Damn the world. This year, St. Patty's Day falls on a Monday. American companies will lose, like, a zillion dollars in worker productivity as a result of the sharp increase in hungover (or still wasted) people dragging themselves into work on Tuesday. So in an effort to do our patriotic duty by the sickly U.S. economy, we propose observing St. Patrick's Day on Saturday, March 15. You can drink your fill of green beer, then -- unless you teach Sunday school -- use the next day to sleep it off.Luckily, some event organizers had the same bright idea. The Houston St. Patrick's Day Parade kicks off at 11 a.m. Saturday at Minute Maid Park (501 Crawford Street; for information, call 713-681-5170). And Griff's is having an Irish stew cookoff and live music all day long.
But if you're throwing caution to the wind and celebrating on Monday, Griff's has a lineup of ten bands starting at noon (3416 Roseland; for information, call 713-528-9912 or visit www.griffshouston.com). You could also hit the Ginger Man, which will be serving up Irish grub starting at 1 p.m. and music by the McClanahans at 6 p.m. (5607 Morningside; for information, call 713-526-2770). And at the Limelite, you can consume your fill of free Irish stew and cheap Guinness and Irish whiskies (1207 Prairie, for information, call 713-223-2100). A word of caution: If you call in sick Tuesday, nobody's gonna believe you. -- Cathy Matusow
Cleverley Stone gets around. Besides hosting the HCCTV show What's Cooking with Cleverley Stone and producing a newsletter for folks who like dining out, she recently put together a weekly networking event called "Tuesdays at Tony's." Stone wanted to create a mixer where busy professionals could meet, make new friends and contacts and enjoy good food and drink. Fifty to 75 people converge at Tony's each week; restaurateur Tony Vallone even provides complimentary hors d'oeuvres (try the petite beef Wellington). 6 p.m. to 9 p.m. Tuesdays. Tony's, 1801 Post Oak Boulevard. Business attire preferred. For more information, visit www.cleverleysnewsletter.com. Cash bar. -- Eric A.T. Dieckman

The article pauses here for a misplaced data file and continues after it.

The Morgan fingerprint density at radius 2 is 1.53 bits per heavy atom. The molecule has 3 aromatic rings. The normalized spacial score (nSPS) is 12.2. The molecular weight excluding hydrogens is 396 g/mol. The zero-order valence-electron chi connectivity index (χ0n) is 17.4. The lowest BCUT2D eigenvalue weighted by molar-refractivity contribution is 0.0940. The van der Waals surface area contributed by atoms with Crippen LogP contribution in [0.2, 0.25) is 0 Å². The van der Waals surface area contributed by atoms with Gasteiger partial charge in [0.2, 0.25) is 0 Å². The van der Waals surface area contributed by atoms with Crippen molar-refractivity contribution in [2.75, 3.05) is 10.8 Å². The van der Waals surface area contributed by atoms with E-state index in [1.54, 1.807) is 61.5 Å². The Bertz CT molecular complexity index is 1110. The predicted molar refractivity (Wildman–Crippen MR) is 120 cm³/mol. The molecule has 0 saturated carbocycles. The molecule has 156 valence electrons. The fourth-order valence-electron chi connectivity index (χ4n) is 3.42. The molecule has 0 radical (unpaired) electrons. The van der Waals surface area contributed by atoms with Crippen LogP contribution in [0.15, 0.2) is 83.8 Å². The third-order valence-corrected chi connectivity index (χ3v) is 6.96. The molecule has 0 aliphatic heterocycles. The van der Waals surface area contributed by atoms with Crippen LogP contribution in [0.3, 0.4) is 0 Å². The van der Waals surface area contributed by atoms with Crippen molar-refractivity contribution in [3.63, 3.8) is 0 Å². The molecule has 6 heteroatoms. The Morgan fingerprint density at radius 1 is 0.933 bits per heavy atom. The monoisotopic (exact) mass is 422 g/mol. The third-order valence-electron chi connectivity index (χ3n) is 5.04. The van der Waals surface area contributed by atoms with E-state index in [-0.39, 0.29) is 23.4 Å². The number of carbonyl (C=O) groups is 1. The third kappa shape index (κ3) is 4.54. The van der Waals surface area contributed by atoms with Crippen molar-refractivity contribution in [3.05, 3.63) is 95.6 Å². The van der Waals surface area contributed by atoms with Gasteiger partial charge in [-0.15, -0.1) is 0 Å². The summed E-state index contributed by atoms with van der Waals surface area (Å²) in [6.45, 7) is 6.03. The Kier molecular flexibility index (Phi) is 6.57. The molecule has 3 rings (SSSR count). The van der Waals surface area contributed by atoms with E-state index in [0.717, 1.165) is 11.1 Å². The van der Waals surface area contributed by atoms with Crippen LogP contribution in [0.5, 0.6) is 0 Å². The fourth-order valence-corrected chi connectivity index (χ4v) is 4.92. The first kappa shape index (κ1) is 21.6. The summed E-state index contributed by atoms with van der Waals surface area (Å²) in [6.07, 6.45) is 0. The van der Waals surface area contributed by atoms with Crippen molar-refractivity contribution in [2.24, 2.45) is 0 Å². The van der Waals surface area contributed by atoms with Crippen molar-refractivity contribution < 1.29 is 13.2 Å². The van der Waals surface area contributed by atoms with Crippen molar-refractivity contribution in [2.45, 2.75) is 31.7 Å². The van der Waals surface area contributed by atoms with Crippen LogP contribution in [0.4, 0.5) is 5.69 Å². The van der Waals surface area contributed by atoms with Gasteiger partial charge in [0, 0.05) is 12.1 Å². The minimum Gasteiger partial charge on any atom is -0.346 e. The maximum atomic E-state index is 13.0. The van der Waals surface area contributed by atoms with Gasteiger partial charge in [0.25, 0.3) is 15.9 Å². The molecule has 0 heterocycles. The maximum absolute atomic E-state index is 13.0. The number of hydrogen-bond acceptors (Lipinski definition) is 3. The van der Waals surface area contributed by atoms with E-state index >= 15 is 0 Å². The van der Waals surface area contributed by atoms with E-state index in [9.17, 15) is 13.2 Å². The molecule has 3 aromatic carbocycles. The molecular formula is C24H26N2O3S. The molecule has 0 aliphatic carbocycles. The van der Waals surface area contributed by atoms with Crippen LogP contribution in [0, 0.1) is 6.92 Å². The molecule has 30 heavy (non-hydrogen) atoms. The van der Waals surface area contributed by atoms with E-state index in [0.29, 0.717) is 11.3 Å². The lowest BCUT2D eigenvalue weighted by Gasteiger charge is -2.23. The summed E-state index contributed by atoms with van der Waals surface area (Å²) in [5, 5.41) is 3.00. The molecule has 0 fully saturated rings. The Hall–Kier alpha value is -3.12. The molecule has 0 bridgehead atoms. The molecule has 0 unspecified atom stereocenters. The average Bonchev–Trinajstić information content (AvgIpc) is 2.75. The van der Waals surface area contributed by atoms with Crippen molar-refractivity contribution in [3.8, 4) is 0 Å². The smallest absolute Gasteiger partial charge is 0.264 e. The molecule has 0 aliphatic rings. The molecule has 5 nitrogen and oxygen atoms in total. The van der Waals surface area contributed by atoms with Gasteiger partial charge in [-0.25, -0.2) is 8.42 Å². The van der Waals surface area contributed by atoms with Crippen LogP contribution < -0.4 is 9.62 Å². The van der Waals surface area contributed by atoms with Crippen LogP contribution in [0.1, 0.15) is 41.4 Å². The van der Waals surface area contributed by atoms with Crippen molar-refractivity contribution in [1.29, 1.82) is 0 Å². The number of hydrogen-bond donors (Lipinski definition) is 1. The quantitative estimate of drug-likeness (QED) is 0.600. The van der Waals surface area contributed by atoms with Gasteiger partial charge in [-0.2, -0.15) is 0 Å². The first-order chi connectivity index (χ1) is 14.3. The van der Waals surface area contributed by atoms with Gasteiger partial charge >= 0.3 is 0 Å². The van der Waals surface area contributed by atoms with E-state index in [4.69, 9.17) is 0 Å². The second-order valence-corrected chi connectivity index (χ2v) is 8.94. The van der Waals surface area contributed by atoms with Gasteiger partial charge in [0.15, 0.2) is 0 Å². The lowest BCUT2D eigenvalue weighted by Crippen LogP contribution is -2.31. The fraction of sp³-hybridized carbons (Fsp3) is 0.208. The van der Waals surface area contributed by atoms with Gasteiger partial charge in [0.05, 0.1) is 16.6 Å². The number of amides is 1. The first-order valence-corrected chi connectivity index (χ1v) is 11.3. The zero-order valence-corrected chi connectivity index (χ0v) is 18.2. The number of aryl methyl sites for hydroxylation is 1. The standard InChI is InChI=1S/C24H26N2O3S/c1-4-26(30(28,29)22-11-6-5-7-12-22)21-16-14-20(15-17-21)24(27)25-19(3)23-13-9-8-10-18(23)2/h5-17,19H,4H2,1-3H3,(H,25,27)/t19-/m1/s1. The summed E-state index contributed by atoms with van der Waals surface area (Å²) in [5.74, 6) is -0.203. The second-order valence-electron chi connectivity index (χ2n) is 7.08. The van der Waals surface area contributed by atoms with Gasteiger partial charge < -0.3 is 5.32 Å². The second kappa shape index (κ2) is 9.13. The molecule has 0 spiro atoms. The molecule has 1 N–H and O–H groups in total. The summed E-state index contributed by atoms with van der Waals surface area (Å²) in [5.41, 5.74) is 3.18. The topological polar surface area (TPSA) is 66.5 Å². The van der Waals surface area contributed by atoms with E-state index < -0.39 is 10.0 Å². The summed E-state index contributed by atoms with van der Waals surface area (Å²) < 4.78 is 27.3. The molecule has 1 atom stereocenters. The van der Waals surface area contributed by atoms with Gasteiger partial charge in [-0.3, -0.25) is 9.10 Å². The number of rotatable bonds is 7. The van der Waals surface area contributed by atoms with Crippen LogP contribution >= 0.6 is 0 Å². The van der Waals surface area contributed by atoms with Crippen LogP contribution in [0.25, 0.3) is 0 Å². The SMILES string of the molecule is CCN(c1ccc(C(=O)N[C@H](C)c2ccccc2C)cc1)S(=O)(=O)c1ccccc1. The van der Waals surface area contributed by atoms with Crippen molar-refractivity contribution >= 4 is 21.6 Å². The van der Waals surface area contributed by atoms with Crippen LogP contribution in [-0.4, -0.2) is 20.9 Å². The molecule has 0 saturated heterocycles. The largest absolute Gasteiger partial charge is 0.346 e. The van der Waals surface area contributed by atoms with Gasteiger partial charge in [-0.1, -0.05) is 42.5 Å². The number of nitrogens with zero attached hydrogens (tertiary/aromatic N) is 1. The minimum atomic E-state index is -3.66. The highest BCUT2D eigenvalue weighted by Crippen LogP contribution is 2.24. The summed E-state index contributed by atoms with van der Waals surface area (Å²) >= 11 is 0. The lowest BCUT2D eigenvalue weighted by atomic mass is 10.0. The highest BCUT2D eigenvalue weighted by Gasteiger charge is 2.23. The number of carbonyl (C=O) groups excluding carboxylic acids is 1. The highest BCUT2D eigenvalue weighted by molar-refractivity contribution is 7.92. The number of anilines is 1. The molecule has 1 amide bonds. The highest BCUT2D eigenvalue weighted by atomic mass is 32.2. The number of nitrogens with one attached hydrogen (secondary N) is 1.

To the Core
Every year the Glassell School of Art Core Program lures to Houston hip young artists from all over the world. In March, they present the projects they've been slaving over in their glass-block studios. Artists, collectors, curators, the curious and people who enjoy really bad Chardonnay always show up in droves for the exhibition's unveiling. This year's opening presents work from Santiago Cucullu, Stephanie Martz, Karyn Olivier, Julia Rometti, Sigrid Sandström, Brent Steen, Allison Wiese and Danny Yahav-Brown. If the artists' past projects are any indication, the show could include art made out of everything from tighty-whities to plywood. 5 p.m. to 8 p.m. Friday, March 14. 5101 Montrose, 713-639-7500. -- Kelly Klaasmeyer
Stirred and Shaken
The Sky Bar's Courvoisier and Coke
I had just pulled into my driveway when Curtis Mayfield's "Superfly" came blasting out of the speakers. It was then that I realized: The last thing I wanted was to go home alone. Ten minutes later I found myself at Scott Gertner's Sky Bar (3400 Montrose, 713-520-9688). As I stepped off the elevator, I was knocked back by a heady mixture of cologne, cigarette smoke and the familiar R&B groove of the Isley Brothers. "Courvoisier and Coke," I yelled to the bar man, who grabbed my credit card through the throng of people. It was time to mingle. The band ripped into "I Wanna Put On My Boogie Shoes," and I noticed my walk turn into more of an urban slide. Outside on the deck, the city lights were clear and bright, but everyone was too busy talking into their palm-sized cell phones to notice. I pulled out my bulky Motorola flip and replayed the single message on it. Then I ordered another drink and went looking for strays who might have wandered from the herd.
2 1/2 ounces Courvoisier
1 1/2 ounces Coke
In a large snifter, pour Courvoisier over ice and top off with Coke. -- J.W. Crooker
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